Wiring up all the lights was a pain and took quite a while, but the effort was worth it. Since the streetlights and other small LED lights use very thin wire if you decide to cut the wire to the length you need to strip off the coating in some way. While you can try to strip it off with a knife or wire strippers, you probably won’t have much success doing that. It is far too easy to break the wire. So, the easy way is to take a lighter and simply burn off the coating on the ends of the wires. This works great and is far easier than trying to manually strip the coating off.
You can see here what some of those lit building interiors look like using those Roomettes kits. It is hard to tell in N scale that everything is just two-dimensional, and at any rate, it is better than just seeing blank interiors. The hotel and the warehouse don’t have any detailed interiors, and if I had more time spend it would have been nice to try to produce detailed interiors in those as well, but that would have taken far more time than I really had to work on this layout project.
I mentioned that the Z-stuff signals can be somewhat problematic to get a hold of, and this second order of signals took almost two months to arrive after I ordered them. But they finally did arrive, and you can see them all here with extension wires soldered on.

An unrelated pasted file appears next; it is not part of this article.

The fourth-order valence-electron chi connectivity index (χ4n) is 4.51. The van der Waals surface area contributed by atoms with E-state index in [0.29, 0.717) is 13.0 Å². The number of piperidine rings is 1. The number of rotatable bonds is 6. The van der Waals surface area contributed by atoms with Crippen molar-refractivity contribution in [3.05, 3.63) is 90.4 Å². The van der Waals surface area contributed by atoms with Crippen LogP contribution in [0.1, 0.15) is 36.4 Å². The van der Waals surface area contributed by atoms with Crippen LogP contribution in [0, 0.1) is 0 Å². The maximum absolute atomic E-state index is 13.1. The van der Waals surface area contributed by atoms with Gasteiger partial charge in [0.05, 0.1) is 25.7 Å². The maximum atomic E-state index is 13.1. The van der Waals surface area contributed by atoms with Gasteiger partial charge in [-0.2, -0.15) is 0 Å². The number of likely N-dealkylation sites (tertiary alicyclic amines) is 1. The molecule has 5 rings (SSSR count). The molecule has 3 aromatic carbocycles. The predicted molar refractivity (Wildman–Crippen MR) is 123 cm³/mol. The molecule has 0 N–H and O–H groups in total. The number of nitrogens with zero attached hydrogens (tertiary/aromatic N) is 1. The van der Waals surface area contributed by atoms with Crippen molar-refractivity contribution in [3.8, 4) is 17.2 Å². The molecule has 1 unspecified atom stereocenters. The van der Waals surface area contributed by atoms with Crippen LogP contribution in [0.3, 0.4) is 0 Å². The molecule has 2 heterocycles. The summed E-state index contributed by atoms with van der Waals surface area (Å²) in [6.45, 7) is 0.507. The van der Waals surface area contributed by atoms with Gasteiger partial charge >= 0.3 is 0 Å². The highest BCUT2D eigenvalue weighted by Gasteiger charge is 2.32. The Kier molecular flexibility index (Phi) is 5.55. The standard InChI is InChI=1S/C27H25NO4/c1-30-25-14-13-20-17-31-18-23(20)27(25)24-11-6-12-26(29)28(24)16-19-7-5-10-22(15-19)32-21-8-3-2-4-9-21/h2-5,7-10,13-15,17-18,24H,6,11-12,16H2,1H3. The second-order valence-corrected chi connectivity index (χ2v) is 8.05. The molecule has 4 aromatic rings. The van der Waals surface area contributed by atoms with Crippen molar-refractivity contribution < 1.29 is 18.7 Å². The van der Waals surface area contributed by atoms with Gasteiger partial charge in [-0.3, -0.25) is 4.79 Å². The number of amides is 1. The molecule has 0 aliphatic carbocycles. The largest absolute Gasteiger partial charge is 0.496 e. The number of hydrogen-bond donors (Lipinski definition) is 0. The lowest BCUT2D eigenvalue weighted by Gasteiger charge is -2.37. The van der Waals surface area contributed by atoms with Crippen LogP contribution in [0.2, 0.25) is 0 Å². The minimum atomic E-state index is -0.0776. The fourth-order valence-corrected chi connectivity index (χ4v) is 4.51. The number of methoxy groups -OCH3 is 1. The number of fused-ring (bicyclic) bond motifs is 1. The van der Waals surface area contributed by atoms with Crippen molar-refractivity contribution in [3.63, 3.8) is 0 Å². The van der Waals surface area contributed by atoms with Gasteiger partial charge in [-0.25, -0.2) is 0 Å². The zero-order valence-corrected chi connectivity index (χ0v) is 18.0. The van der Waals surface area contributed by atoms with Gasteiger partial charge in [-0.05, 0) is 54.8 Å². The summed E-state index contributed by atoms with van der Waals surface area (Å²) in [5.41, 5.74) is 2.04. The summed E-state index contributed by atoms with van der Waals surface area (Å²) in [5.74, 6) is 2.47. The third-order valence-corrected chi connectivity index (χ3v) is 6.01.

I had to find locations for these on the layout that didn’t interfere with existing wiring under the layout, so the locations weren’t ideal, but work ok enough for this layout. The layout isn’t signaled prototypically, but the signals still add a lot of interest to the layout. I drilled the needed holes, glued the signals in place, and then sceniced around them.
I initially wired the signals all together so they would work more prototypically in terms of the lights not changing from red to yellow to green until the train had cleared the blocks ahead. However, since I only had three sets of signals, this only worked correctly if the train length and speed were just right. Otherwise, if the train was longer or traveled too fast you would never get the signals to switch to green. Connecting them all together would work better on a larger layout with more sets of signals. So, I went back to just having each signal on a time delay. The effect is similar, and it works regardless of train length or speed, though you can still run the train around fast enough to prevent a signal from turning to green if you have a long train since the layout isn’t that big. Just using the time delay makes the wiring much easier though, since all you have to do is connect them to power. I installed a couple of sets of terminal strips under the layout to connect all the signals to, and then I have those terminal strips connected to one of the toggle switches on the front of the layout s